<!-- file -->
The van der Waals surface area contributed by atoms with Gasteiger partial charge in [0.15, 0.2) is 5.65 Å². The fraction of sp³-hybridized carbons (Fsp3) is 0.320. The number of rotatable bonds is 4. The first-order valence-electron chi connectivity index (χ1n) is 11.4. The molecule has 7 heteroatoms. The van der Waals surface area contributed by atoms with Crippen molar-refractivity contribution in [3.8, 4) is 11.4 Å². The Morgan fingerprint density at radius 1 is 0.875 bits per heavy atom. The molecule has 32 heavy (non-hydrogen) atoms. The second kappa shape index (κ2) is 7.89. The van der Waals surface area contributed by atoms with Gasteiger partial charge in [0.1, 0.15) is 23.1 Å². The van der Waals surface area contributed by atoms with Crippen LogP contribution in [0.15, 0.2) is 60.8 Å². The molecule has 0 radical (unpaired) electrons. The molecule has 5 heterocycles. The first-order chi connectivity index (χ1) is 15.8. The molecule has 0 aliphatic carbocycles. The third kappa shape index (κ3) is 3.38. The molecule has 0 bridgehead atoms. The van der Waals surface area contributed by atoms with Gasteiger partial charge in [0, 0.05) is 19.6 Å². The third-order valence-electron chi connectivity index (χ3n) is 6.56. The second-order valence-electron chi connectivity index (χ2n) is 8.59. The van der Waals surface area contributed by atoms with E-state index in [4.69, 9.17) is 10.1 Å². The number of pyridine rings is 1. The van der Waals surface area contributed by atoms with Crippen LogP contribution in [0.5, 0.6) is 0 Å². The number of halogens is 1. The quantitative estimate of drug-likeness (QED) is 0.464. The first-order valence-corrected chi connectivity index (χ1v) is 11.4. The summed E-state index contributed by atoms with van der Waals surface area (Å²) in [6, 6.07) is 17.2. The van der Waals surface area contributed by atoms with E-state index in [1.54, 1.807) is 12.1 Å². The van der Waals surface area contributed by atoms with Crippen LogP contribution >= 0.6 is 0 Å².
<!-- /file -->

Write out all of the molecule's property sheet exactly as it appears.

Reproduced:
The van der Waals surface area contributed by atoms with Gasteiger partial charge in [0.15, 0.2) is 5.65 Å². The fraction of sp³-hybridized carbons (Fsp3) is 0.320. The number of rotatable bonds is 4. The first-order valence-electron chi connectivity index (χ1n) is 11.4. The molecule has 7 heteroatoms. The van der Waals surface area contributed by atoms with Crippen molar-refractivity contribution in [3.8, 4) is 11.4 Å². The Morgan fingerprint density at radius 1 is 0.875 bits per heavy atom. The molecule has 32 heavy (non-hydrogen) atoms. The second kappa shape index (κ2) is 7.89. The van der Waals surface area contributed by atoms with Gasteiger partial charge in [0.1, 0.15) is 23.1 Å². The van der Waals surface area contributed by atoms with Crippen LogP contribution in [0.15, 0.2) is 60.8 Å². The molecule has 0 radical (unpaired) electrons. The molecule has 5 heterocycles. The first-order chi connectivity index (χ1) is 15.8. The molecule has 0 aliphatic carbocycles. The third kappa shape index (κ3) is 3.38. The molecule has 0 bridgehead atoms. The van der Waals surface area contributed by atoms with Gasteiger partial charge in [0, 0.05) is 19.6 Å². The third-order valence-electron chi connectivity index (χ3n) is 6.56. The second-order valence-electron chi connectivity index (χ2n) is 8.59. The van der Waals surface area contributed by atoms with E-state index in [4.69, 9.17) is 10.1 Å². The number of pyridine rings is 1. The van der Waals surface area contributed by atoms with Crippen LogP contribution in [0.5, 0.6) is 0 Å². The number of halogens is 1. The quantitative estimate of drug-likeness (QED) is 0.464. The first-order valence-corrected chi connectivity index (χ1v) is 11.4. The summed E-state index contributed by atoms with van der Waals surface area (Å²) in [6, 6.07) is 17.2. The van der Waals surface area contributed by atoms with E-state index in [1.54, 1.807) is 12.1 Å². The van der Waals surface area contributed by atoms with Crippen LogP contribution >= 0.6 is 0 Å².